If you are looking for a fast-growing, unfussy, exotic-looking evergreen shrub with large glossy leaves then look no further than Fatsia japonica.
Why this plant is out of fashion when similar plants like philodendron and fivefinger (pseudupanax) are 'in', is a mystery to me.
It has so many great qualities and physical characteristics, most notably its fantastic foliage.
The large palmately lobed leaves of Fatsia japonica grow way bigger than a spread hand, sometimes reaching up to 40cm across.
These splay from the shrub on thick green stems, giving the shrub a tiered look.
Like a lot of plants, Fatsia japonica prefers moist, well-drained soil but will cope in sandy and clay soils and once established it will survive challenging situations like under the eaves of your house or in shady spots below taller trees or palms.
It must be said though that the best foliage results come from a regular watering regime in the summer and when planted in only partial shade.
A plant of many names, Fatsia japonica is also known as umbrella plant, glossy-leaf paper plant, fatsia, and false castor oil plant.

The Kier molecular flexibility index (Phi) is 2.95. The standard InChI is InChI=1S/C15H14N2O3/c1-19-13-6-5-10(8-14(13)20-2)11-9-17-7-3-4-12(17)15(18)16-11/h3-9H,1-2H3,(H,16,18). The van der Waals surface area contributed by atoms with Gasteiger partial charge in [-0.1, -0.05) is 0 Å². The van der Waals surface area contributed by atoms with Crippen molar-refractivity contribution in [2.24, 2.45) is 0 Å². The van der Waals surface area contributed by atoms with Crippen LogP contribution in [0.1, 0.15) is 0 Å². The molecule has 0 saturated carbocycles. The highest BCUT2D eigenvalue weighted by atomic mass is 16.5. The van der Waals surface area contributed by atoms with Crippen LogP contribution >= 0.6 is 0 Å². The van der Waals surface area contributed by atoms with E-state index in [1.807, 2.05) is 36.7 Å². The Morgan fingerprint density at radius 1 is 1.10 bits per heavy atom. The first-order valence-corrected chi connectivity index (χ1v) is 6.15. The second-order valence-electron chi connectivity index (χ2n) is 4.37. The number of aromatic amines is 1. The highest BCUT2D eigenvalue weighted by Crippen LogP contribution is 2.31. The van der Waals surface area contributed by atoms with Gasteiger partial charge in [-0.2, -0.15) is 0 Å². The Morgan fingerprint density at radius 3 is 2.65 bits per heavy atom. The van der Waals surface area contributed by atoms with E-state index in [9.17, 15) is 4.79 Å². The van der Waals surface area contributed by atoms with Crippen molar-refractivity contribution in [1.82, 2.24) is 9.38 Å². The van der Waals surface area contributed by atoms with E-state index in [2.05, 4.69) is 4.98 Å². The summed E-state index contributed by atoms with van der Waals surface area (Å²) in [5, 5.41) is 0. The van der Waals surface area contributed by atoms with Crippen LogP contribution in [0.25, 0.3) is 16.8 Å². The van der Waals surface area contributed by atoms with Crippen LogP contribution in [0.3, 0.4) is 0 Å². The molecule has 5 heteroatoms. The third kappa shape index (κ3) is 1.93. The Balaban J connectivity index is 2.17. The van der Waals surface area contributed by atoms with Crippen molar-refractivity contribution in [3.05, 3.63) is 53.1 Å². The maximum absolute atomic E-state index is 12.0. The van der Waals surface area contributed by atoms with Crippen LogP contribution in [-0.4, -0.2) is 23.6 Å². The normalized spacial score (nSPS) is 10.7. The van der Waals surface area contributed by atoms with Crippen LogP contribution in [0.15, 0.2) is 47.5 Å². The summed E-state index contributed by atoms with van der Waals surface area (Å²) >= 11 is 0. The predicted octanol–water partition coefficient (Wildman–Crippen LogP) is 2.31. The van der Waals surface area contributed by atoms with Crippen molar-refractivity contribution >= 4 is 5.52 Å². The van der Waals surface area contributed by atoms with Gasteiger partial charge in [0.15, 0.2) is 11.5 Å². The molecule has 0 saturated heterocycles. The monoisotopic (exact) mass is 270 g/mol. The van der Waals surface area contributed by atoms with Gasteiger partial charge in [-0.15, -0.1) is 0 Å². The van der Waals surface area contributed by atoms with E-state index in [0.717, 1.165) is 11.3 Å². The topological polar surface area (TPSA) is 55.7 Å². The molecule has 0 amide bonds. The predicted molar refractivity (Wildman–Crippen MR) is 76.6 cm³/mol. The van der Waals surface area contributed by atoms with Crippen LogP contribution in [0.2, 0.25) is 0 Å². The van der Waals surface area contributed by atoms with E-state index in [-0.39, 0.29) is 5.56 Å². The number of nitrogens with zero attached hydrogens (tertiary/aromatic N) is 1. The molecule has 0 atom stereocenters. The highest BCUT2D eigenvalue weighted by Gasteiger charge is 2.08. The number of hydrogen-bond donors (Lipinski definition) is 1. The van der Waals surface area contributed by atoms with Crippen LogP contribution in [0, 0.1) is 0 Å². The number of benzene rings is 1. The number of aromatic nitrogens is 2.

Growing to around 2.5m high x 2m wide, this moderately sized shrub has as many uses as it does names.
Mass plant it or use it as a striking stand-alone specimen in multiple garden themes.
Fatsia japonica is equally as at home in the Japanese garden as it is in a subtropical, rain forest or woodland garden setting.
This plant is also a useful addition to the picking garden as the cut leaves are ideal for floral work and keep for weeks in a vase of water.
Birds and bees will flock to the interesting knobbly white flowers that protrude from the foliage mass.
Sadly, this has resulted in problematic seed spread by birds and this has now been placed on the Auckland 'Naughty Plant List'.
However, it's still up for grabs elsewhere in the country.